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©1998 The Society of Archbishop Justus, Ltd
Hallo again to all. Cynthia has been tending to the form and typography of Anglicans Online this week (and also to most of its content), so I've taken time out from the News Centre to write the weekly letter while she works on the rest of it.
If you live in a cave, or if you live outside England, then you may not have heard that the Lord Chancellor's office has issued its report on the matter of the dismissal of the Westminster Abbey organist, Dr. Neary, by its dean, Dr. Carr. To quote from the text of the official decision, "Lord Jauncey has humbly reported to Her Majesty his determination that the Dean and Chapter were justified in summarily dismissing Dr and Mrs Neary."
I am fascinated by this decision and its meaning. I am also thrilled by the wisdom of it. The full text of the decision is somewhat hard to come by just now, and Anglicans Online have been told that the official policy is that the full text of the decision is not to be placed on the Internet. I don't think that the desire for privacy on the part of the Lord Chancellor's office and (presumably) the Abbey itself stands a chance of holding out against the bright light of the Internet. Expect an online copy within a week; when it surfaces, AO will tell you about it and (should copyright permit) add it to our archives.
If Will Shakespeare were alive today, he would probably be working on a play called The Abbey Organist, which would be a tragedy if it were written about the event itself and a comedy if about the news coverage of it.
Westminster Abbey is a magical place. Canterbury Cathedral notwithstanding, it has served as the focal point of the world's perception of Anglicanism for eight hundred years. We suspect that there are two billion people who can tell you what and where Westminster Abbey is, and we suspect that there are a few thousand who can name anyone besides Dr. Neary who has ever been its organist, and perhaps a few hundred who can name anyone besides Dr. Carr who has ever been its dean. But the institution, and the faith that it stands for, is one of the great icons of our time, right up there with St Peter's, the Dome of the Rock and the Wailing Wall.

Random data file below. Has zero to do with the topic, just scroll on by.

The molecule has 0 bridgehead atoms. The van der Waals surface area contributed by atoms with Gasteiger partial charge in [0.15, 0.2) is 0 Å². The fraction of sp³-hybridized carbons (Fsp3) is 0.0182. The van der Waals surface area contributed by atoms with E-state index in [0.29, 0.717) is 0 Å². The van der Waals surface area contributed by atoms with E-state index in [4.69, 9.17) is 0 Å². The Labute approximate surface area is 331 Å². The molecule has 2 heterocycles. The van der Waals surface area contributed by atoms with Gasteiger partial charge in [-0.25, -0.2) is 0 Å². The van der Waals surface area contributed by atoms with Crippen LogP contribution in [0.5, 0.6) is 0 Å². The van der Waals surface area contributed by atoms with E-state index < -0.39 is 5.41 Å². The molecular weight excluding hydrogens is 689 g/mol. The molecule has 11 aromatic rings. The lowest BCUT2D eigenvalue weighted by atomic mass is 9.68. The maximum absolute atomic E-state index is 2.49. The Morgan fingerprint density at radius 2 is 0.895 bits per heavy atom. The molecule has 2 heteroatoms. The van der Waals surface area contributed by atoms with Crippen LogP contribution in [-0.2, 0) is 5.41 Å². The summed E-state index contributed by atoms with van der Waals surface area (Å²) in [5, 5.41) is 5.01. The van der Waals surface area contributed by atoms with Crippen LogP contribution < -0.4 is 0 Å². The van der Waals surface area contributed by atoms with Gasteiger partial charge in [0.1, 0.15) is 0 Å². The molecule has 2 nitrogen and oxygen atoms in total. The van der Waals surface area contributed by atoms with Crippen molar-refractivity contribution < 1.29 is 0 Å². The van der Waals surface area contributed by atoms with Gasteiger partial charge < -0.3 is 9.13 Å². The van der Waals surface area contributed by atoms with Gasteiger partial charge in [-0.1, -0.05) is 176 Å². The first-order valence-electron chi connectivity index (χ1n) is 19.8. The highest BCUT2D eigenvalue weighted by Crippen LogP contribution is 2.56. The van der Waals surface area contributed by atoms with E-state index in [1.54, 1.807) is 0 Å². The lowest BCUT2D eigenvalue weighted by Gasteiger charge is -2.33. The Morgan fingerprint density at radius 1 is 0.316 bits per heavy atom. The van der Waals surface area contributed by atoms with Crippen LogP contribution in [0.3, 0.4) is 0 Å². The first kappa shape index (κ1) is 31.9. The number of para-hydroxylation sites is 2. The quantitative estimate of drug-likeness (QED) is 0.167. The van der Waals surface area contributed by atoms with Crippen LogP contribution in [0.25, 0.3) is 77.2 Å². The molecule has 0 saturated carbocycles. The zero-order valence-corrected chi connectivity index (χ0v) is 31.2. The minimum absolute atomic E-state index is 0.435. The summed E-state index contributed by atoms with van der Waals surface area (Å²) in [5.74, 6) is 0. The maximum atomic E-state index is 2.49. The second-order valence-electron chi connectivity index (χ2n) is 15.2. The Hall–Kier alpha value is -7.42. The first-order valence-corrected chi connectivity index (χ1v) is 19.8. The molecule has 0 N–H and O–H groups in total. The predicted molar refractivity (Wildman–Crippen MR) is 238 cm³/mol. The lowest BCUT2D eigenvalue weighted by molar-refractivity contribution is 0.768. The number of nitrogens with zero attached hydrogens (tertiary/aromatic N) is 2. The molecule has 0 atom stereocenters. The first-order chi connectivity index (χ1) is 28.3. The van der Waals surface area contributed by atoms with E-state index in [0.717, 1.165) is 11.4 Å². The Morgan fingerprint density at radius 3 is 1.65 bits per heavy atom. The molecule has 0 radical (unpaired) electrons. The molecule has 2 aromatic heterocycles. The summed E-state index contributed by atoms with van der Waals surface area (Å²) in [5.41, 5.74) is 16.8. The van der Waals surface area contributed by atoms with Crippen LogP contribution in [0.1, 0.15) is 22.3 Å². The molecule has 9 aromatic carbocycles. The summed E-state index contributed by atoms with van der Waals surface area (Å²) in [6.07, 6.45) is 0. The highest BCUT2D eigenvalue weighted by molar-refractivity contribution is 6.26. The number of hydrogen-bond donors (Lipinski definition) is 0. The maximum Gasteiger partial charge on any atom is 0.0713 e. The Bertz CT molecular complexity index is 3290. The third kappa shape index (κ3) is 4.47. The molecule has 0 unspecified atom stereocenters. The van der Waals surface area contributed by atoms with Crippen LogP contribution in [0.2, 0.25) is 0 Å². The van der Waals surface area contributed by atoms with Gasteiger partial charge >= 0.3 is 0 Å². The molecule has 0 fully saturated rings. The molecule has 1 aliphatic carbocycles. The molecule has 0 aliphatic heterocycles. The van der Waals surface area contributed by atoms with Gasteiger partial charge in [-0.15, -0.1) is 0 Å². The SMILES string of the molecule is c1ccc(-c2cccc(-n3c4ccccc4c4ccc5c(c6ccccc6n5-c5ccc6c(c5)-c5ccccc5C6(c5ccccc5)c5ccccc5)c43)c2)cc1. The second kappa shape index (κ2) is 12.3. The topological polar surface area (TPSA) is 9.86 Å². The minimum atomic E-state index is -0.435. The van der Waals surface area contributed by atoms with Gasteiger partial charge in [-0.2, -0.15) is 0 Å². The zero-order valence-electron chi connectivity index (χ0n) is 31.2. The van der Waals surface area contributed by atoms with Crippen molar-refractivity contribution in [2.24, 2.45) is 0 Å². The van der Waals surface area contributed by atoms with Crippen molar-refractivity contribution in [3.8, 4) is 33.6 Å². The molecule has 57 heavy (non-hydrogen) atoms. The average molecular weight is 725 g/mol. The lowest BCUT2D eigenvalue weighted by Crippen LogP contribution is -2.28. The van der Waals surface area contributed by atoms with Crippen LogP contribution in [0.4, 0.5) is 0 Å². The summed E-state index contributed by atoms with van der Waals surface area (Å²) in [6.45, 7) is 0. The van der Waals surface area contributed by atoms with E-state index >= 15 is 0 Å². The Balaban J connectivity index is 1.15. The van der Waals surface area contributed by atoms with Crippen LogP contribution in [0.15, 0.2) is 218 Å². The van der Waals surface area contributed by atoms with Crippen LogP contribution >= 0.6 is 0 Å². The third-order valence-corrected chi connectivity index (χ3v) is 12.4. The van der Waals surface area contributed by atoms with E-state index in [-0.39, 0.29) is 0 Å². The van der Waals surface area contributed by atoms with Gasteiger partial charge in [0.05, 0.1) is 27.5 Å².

This judgment handed down against Dr. Neary seems to me to be in the best interests of that icon and its future even if it is not necessarily in the best interests of any particular individual. The press in the UK seems to be having a hard time finding anything to like about Dr. Carr, the dean, and anything not to like about Dr. Neary, the former organist. This event has played out as a just and wise decision to uphold an unpleasant act by a man unloved by the press for performing it, at the expense of someone who is popularly recognized as a great church musician. As I said before: Shakespeare would have loved it. You can read about it in our News Centre.
On to new topics. Last week's unveiling of the Church of England's new web site focused rightfully on its content. This week we would like to point out that the domain name used by the Church of England, CofE.anglican.org, is part of the anglican.org domain that the Society of Archbishop Justus (the organisation that sponsors Anglicans Online) has worked hard for so many years to promulgate. The Church of England's press release says that the domain was established by SoAJ. That is not quite true, and the difference is important to us; the full explanation is on SoAJ's home page. We at SoAJ are one level removed from ownership of the domain in so as to prevent it from suffering the same fate as Albert Einstein's brain.
We have quite a number of new parish web pages listed this week, in Saskatchewan, Ontario, Wichita, Hong Kong, and many many places in Ireland. The Diocese of Truro has a new home page, as does the Diocese of Western New York.
There is a major new update to the Book of Common Prayer site; it has three important new editions of 16th-century prayer books. This web site is a labour of love by Chad Wohler, and you really should bookmark it if you haven't already.
The juxtaposition of two of this week's news items -- Westminster Abbey and CofE.anglican.org -- is intriguing to me. All of us who worked on the creation of the anglican.org domain and the structure behind it are in awe of the church administrators and bishops of a thousand years ago who created parishes, dioceses, churches, and church buildings that are still standing in this cyber age. There is no chance at all that one of today's computers will still be in use a thousand years from now; even ten is unlikely. But if cyberspace is to help spread the good news of Jesus Christ, it must somehow be permanent even if its individual components are not. Anyone who has been around computers for any length of time knows that permanence is in software and not hardware. Those of us who worked to create and evangelize anglican.org all have dreams that the anglican.org domain name and the cyber social structures behind it will be as long-lived, and as unifying to our church, as is Westminster Abbey.
See you next week.
13 December 1998